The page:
Pura vida

A column in today's New York Times, "The Joy of Quiet" by Pico Iyer, reminded me that our intention in coming to Costa Rica was to enjoy a few months of quiet. We have not found that, though it seems unimportant now; we have grown accustomed to the daily sounds surrounding us. Iyer's focus is about saving silence and quiet time for children, but all of us who depend on the Internet and electronic devices already know we are losing something inestimable.

We rely heavily on the Internet here, for communication, news, and entertainment. Ray uses a laptop and I use my iPad. An iPod is plugged into portable speakers through which we hear music and news. Photographs are electronic and can reach the world in a few seconds. This is all good, and helpful in its way. But it is a far cry from true silence, a gift that was with us from the beginning and should be still. Now we are lucky if we recognize scattered increments.

"Listen!"

"To what?"

"Nothing."

Because our house is right next to a worn and pot-holed road and a speed bump, we hear, not cars and trucks driving smoothly past, but cars and trucks braking, driving through a gravel patch to avoid the bump, and bouncing over the bump. We hear the merchandise headed to the little living-room grocery down the road slamming and bouncing in the truck beds (the trucks are nearly as big as the shop). We hear souped-up cars scraping bottom and motorcycles accelerating across it.

Other daily sounds include the footsteps of our upstairs neighbors, the crying of the teething baby next door, the voices of conversations and calls up and down the street, the pounding rain, the barking dogs, the occasional singing of Dago, our neighbor, and when we're lucky, bird calls. In the depths of my illness I slept through it all and now it's part of my life and seldom noticed. It's also part of the culture we came to explore and thus easier to accept. ("Different culture, different customs.")

As a writer, I've always found describing sound a difficult chore. Onomatopoeia, words that suggest the sound they describe (cackle, boom, tinkle) do good work but they lack that missing element, the effect noise has on the human body. For we hear not only through our ears. Our entire body reacts when a truck bounces over a speed bump 20 feet away, or firecracker goes off unexpectedly outside the window. Our heart pounds, our nervous system twangs, our brain orders a shot of adrenalin. Even when we don't acknowledge the sound, don't hear it out of custom, our body hears it and filters it and reacts to it. Sometimes it replays, altered, in dreams. That's hard to capture in one short sentence.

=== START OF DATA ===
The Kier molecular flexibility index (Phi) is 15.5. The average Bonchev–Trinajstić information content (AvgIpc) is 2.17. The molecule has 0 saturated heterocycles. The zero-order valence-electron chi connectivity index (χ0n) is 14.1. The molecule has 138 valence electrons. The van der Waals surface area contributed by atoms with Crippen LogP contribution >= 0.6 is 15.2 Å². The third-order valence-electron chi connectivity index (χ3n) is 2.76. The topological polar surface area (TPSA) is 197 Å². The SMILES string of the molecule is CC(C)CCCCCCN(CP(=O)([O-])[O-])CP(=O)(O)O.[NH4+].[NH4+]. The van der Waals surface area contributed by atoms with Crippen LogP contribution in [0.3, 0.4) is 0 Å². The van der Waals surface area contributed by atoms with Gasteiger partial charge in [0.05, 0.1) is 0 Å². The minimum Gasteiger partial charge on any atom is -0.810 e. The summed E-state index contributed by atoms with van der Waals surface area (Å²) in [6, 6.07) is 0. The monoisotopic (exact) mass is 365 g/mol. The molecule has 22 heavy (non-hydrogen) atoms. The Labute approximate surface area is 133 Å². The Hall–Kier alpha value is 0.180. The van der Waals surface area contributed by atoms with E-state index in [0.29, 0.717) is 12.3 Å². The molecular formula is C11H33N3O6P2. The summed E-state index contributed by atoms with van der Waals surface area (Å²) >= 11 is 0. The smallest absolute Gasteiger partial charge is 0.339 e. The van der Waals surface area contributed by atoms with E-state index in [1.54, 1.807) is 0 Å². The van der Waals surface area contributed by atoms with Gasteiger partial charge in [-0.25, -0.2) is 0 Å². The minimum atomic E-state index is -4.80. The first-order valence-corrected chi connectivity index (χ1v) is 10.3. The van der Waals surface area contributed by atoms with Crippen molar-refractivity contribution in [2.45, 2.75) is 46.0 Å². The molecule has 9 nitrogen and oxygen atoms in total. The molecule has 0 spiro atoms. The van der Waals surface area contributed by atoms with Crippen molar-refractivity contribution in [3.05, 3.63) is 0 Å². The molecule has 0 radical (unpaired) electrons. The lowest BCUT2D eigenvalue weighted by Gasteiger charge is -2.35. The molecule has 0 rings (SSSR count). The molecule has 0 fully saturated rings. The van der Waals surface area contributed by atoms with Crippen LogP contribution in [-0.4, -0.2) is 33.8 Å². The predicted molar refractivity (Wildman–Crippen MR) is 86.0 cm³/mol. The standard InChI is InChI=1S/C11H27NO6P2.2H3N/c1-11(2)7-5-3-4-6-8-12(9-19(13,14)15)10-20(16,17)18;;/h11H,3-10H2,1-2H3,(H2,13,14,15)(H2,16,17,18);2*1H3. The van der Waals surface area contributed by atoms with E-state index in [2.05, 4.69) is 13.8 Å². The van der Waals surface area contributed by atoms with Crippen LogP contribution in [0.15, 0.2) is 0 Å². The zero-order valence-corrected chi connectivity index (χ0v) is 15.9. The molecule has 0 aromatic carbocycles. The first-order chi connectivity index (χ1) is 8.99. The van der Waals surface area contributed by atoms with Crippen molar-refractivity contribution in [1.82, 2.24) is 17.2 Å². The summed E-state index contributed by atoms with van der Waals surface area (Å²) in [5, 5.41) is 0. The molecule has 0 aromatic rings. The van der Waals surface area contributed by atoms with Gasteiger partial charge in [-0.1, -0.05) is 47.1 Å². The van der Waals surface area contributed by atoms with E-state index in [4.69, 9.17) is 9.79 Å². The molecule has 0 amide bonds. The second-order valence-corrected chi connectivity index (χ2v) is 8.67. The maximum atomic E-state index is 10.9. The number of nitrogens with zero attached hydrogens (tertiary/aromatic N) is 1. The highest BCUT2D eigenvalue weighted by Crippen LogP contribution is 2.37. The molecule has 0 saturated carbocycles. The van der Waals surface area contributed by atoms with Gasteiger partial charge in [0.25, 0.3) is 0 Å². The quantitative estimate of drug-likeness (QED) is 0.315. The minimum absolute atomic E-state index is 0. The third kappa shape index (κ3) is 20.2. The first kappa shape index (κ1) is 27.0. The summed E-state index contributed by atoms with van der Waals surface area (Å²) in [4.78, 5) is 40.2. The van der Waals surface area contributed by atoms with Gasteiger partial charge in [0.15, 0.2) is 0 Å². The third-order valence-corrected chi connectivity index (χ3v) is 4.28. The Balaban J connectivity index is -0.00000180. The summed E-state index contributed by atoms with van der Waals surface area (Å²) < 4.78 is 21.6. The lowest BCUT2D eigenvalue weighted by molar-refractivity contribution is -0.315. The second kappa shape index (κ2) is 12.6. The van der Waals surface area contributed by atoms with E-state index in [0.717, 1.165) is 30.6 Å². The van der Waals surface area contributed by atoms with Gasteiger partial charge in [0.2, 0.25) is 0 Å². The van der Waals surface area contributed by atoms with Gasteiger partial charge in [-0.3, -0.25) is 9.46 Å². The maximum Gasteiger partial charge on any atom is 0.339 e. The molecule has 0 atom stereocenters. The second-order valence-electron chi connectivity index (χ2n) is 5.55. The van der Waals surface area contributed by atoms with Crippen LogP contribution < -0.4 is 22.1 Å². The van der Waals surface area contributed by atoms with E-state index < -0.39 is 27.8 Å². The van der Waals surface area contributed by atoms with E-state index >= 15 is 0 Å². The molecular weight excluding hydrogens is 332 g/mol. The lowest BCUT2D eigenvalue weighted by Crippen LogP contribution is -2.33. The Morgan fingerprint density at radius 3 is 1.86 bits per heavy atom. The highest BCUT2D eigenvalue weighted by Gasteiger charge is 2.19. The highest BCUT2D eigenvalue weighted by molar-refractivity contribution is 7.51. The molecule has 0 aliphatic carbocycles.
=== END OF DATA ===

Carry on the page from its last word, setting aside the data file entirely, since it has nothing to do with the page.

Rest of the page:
Fortunately, firecrackers don't often explode outside our windows, but the constant drone of ever present noise, even when it comes from YouTube or an iPod, has a wearing affect on the body. Finding silence is one of the best things you can do for yourself, and though we misjudged its presence here, we'll never stop pursuing it. Maybe 2012 will be the year.


***

The convenience of instant communication did make it easier to meet up yesterday with an old friend from San Francisco. Robert and I worked together in the News and Publications office at Reed College when he was a student there in the early 90s. Robert stayed on after graduation to work for a year on a fundraising campaign and we occasionally commuted together. We lost touch about ten years ago and reconnected through Facebook (much as I dislike it, it does have its uses). Yesterday we had lunch together at Cafe Milagro and caught up with news of family and friends; it was though we'd spoken only a week ago.


Ray, Karen, and Robert


Back at home we had a bit of excitement when we heard a new and surprising noise. Three motorcycle policeman chased a wayward driver down our road, sirens blaring. Naturally we went out to look so we were handy when Daniel, one of the officers, came over to ask for two glasses of water, please. We watched as the car was moved and searched and we waited while the young officers stood around and flirted with young women passing by. Finally the traffic truck came and issued a ticket—or something, and Daniel returned our glasses and the excitement was over.


A motorcycle policeman and supervisor await the traffic truck.
(The suspect's white car is in front of our house.)


Daniel and Ray share a smile.

Before he left Daniel carefully wrote his email address on a piece of paper so Ray could send him a photo. Then he put an arm around each of us and speaking in broken English said very seriously, "Life is good. And the world is small." 


Pura vida is difficult to translate; the closest is "plenty of life." You see it everywhere here, on teeshirts, caps, paintings and pottery. People have said it to me on the street, always accompanied by a big smile. It's used to express many things but I like to think it's what Daniel was trying to say. Life is good, and we're all in it together.

May 2012 bring you everything good you can wish for, and may it bring all of us—together—peace, contentment, and a little bit of silence.

Pura vida!